The problem facing any gallery or museum that attempts to mount a retrospective of Irving Penn's photographs is the sheer volume of material available for presentation.  Penn's career spanned some six decades from the mid-1940's well into the first decade of the twenty-first century.  During this period he worked continuously and in every decade produced some of the most iconic photographs of the post war era.  Beyond that, he was a gifted darkroom technician who almost single handedly revived the platinum printing process that provided far greater depth and tonal range than the use of silver bromide paper allowed.  In one instance, four prints of the same image (Girl Drinking) have been placed side by side at this exhibit to demonstrate the different effects that could be achieved by alternating between hand-made platinum and commercially manufactured silver gelatin papers.

The Met Museum's current Centennial exhibit solves the problem of what photographs to show from such a large body of work by showcasing the "landmark promised gift from The Irving Penn Foundation to The Met of more than 150 photographs by Penn, representing every period of the artist's dynamic career with the camera."  Fortunately, this gift contains an excellent cross section of the artist's oeuvre and contains some of the best examples of his work available in each genre.  In addition, on display are photographs that entered the Met's collection prior to this acquisition.

The exhibit begins with several examples of Penn's early street photography shot in 1941 when the artist would have been approximately 24 years old.  To be honest, these early attempts, many of them nothing more than straightforward representations of store signs, are not particularly remarkable in themselves but are still worth seeing in order to obtain a better appreciation of what would follow.

The next steps Penn would take were a series of what the museum refers to as "existential portraits."  Most of these were completed in 1947-1948 and featured such subjects as Alfred Hitchcock, Spencer Tracy, Peter Ustinov, Salvador Dali, Truman Capote and Marcel Duchamp.  The best is a portrait of Mrs. Armory Carhart - displayed here in an uncropped print that shows the studio equipment surrounding the background curtain - that gives an early indication of Penn's talent as a fashion photographer.  The fashion photographs themselves depict with wit and style the world of haute couture as it existed in New York City in the late 1940's and early 1950's.  Included among them are many photos featuring Lisa Fonssagrives, the elegant Swedish model whom Penn would eventually marry.

It's important to note at this point that Penn had a great deal of expert help in developing his talent.  Before even taking up photography, he had already studied art in Philadelphia under Alexey Brodovich, art director of Harper's Bazaar.  In New York, Penn's earliest portrait and fashion assignments, mentioned above, were given him when he joined the staff of Vogue and came under the direction of Alexander Liberman.  Liberman proved the perfect mentor for Penn, and he was always wise enough to give full rein to his protege's creativity.  In many respects, Liberman was the type of art director most editorial photographers can only dream of working for.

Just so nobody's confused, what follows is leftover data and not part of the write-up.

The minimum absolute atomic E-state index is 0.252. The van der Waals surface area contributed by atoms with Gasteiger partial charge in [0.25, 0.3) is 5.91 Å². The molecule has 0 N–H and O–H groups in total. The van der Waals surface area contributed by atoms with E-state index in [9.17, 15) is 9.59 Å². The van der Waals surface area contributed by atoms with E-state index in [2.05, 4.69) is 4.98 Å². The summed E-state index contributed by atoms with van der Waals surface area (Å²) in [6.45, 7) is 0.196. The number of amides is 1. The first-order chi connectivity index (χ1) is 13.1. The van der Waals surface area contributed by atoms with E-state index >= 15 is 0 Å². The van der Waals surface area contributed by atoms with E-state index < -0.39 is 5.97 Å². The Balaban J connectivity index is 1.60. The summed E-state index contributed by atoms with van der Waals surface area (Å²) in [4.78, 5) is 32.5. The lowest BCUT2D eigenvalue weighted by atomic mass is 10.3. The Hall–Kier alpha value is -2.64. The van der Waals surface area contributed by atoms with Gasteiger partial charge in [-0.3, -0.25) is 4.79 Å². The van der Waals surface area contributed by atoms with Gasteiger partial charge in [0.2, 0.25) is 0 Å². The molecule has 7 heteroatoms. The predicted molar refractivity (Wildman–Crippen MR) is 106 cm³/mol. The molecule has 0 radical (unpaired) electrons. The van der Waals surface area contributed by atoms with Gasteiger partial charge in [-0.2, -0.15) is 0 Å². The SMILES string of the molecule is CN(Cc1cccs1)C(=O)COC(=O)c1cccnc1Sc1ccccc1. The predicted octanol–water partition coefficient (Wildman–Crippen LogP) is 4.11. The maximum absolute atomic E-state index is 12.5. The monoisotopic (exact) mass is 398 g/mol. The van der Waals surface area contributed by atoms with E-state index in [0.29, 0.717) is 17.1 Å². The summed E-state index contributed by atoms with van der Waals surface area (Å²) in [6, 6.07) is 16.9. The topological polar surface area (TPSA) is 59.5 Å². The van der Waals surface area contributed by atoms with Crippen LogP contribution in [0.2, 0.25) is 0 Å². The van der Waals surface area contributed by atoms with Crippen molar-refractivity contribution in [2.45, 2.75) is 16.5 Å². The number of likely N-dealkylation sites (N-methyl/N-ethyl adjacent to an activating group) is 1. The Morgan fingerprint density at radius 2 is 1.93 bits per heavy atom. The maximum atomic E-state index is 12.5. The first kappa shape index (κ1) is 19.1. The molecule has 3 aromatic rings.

One of Penn's most important long running projects was photographing tradespeople in the outfits in which they worked.  These individuals included everyone from a waiter to a balloon saleman to a "rag and bone" man.  Although the documentation accompanying the exhibit made no mention of this that I could see, these photographs clearly show the influence of the German photographer August Sander who completed a similar project, entitled People of the 20th Century, during the Weimar period.  Penn extended this concept when he traveled to such exotic locations as Peru, New Guinea and Dahomey.  When photographing alien cultures, Penn was always careful to show total respect both to his sitters and to the societies to which they belonged no matter how far different from his own.  In addition to their importance as photographs, these images also have a distinct anthropological value.

Other genres Penn pursued were still lifes, fine art nudes and close-up studies of cigarette butts, the last blown up so large that they are monumental in appearance.  Although these are all stunning technical achievements, none of them in my opinion rises to the level of greatness achieved in Penn's portrait and fashion photography.

A few of the tools used by Penn in his work are also on display.  These include a battered theater curtain that he invariably used as a backdrop for his portraits as well as a Rolleiflex 3.5 E3 twin lens reflex camera with 75 mm Carl Zeiss Planar lens.  The focal length of the lens is notable.  It is a "normal" lens rather than the short telephoto (approximately 150 mm) normally used for portrait work.

Irving Penn was born on June 16, 1917. Today would have been his 100th birthday.

The exhibit continues through July 30, 2017.

Monday, June 5, 2017

Summer Break

Now that the 2016-2017 season has concluded, it's time to remind my readers that this is a seasonal blog.  While I may be posting a handful of articles over the summer months - most of them to do with art exhibits I've seen - this blog will be largely inactive until late September.